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Subject: Mead Lover's Digest #1014, 15 May 2003

Mead Lover's Digest #1014 Thu 15 May 2003


Forum for Discussion of Mead Making and Consuming
Dick Dunn, Digest Janitor



Re: Mead Lover's Digest #1013, 12 May 2003 (Charles Sifers)
rose meads (
Re: Eucalyptus honey experience? ("Stigandr")
Calculating Alcohol Content (
Harvesting Roses ("Munro, Tina HI0")
Re: dumb question (Dave Polaschek)
Campden q (Ben Snyder)
Competition Announcement ()


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Subject: Re: Mead Lover's Digest #1013, 12 May 2003
From: Charles Sifers <>
Date: Tue, 13 May 2003 12:26:28 -0500

on 5/12/03 4:02 PM, at


> I started a 5 gallon batch of wildflower mead on 4/2. I used my usual 3#/gal
> ratio and Cote des Blancs yeast, as I like 'em a bit on the sweet side.
> Initial gravity was 1.22 (I know I know.) But after pitching and 3 days in
> the primary it was going like gangbusters. I racked it to the glass carboy on
> day 3 and it was still going so hard I had to switch to a blowoff tube for
> fear I'd have must on the ceiling.


> It began to slow on 4/23 so I checked it, and was stunned to find the gravity
> was 1.03. I racked to a clean carboy and added more honey water and it once
> more began fermenting very vigorously, but 48 hours later it was very slow
> and only 1.03.


> Now nothing, nada, zip. I racked again yesterday, added more honey to 1.08. I
> even repitched it, but 36 hours later still nada. I am very willing to give
> it time, but if indeed the must worked out all of that honey, might perhaps
> the alcohol level be too high for it to go?


> I am of course working on ruling out other causes. I have only a hygrometer,
> but the difference between 1.22 to 1.03 might well be beyond the tolerance of
> Cote des Blancs. Might this be a primary cause of the sticking of this must?


> Opinions?? Advice??


> Gratias multas.


> In Service,


> Roberta
> "In principio creavit Deus caelum et terram.
> In principio creavit Deus hominum, in celebratio imago,
> et creavit Deus lupo, in perpetuii cantieri praesus."

My calculations show that your alcohol content was over 19% at your first
racking! Depending on how much additional honey you added, I think it's
quite likely that you've reached the tolerance of the yeast. I don't have
the stats for this yeast, but I wouldn't be surprised.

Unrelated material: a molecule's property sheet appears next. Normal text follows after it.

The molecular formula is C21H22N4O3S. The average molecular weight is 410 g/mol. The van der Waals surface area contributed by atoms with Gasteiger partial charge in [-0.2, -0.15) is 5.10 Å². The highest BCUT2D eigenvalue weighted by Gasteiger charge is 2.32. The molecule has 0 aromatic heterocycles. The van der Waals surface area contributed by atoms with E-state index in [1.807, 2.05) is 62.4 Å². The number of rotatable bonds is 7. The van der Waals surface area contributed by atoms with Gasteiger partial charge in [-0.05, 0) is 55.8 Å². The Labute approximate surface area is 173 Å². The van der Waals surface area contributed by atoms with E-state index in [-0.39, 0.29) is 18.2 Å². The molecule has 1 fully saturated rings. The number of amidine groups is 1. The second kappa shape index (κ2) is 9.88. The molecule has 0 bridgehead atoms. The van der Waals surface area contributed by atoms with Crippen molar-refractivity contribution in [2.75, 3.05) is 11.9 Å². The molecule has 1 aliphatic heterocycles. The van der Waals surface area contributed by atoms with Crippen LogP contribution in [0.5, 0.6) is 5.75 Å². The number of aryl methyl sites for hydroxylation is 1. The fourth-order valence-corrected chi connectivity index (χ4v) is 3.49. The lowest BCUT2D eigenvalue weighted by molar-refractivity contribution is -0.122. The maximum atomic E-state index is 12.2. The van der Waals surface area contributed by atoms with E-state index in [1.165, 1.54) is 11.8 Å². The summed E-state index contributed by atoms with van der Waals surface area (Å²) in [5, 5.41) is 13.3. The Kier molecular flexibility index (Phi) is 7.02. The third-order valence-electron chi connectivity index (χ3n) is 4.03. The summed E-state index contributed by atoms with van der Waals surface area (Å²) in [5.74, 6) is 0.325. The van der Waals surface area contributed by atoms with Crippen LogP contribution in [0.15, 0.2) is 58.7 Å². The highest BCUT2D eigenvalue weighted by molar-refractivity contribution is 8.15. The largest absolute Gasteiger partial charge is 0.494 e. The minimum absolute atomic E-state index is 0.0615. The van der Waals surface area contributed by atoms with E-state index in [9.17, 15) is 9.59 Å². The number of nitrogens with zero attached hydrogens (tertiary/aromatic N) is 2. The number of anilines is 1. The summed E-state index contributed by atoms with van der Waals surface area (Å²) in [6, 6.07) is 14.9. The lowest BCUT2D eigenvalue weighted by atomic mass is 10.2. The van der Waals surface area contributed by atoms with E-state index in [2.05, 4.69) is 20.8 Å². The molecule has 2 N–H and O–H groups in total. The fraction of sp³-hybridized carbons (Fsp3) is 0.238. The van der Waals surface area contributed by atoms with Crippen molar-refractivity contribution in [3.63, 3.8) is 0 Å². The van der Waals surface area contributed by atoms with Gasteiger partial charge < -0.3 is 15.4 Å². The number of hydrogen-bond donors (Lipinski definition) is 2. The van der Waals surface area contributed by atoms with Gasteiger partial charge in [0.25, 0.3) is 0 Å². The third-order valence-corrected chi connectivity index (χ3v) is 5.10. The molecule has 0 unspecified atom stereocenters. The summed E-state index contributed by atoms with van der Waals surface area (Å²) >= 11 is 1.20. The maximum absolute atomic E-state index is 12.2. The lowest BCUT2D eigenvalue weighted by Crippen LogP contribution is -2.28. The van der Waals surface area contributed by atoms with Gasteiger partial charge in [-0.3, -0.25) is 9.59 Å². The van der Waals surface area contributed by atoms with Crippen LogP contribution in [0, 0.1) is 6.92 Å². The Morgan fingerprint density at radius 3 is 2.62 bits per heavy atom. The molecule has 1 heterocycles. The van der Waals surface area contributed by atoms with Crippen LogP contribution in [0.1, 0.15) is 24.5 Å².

• -zz

Subject: rose meads 
Date: Tue, 13 May 2003 03:18:27 EDT

well it seems im not alone in wanting to make a rose mead iv ben colecting
and frezing my rose blooms any one have a recipy for rose mead?

chris anderson

Subject: Re: Eucalyptus honey experience?
From: "Stigandr" <>
Date: Tue, 13 May 2003 18:05:06 +1000 (EST)

I have not been a brewer of mead for long, but I have brewed with
Yellowbox Honey. The plain mead (honey, water and yeast – nothing else)
is a very nice flavoured patch. And we are gladly still drinking it. A
Plum Melomel was also made with the same honey. The acidity of the plum
was a bit strong early on, but after a few months of aging it is already
mellowing nicely. And, liek the plain mead is a joy to drink already.

I am Australian and in the area where I live Eucalyptus honey is about the
only kind that one can get. Even if the hives are placed in a field of
clover, there is still likely to be eucalypt honey in the product. Bees
won't just harvest pollen form one type of plant to make the apiarist
happy. They will harvest from what they find in the area.

The honey I used was direct from the apiarist and was only centrifuged.
No other processing of the honey had occurred. It was a great honey to
eat and is even nicer to drink. I have never tasted a Eucalypt honey in
this country that had a "medicine-like" flavour to it. We have lollies
here that have eucalyptus and honey in them and I think they taste
horrible, but the honeys have flavours that in no way resemble the

I say give it a go. =)

Subject: Calculating Alcohol Content
Date: Tue, 13 May 2003 11:02:44 EDT

Stuck mead, hmmmm…. I don't know Cotes de Blancs' tolerances, but the mead
you're working on would have a very strong ale alcohol or a weak wine. I
think that you're windinig up with somewheres along the 6.5-7% range. This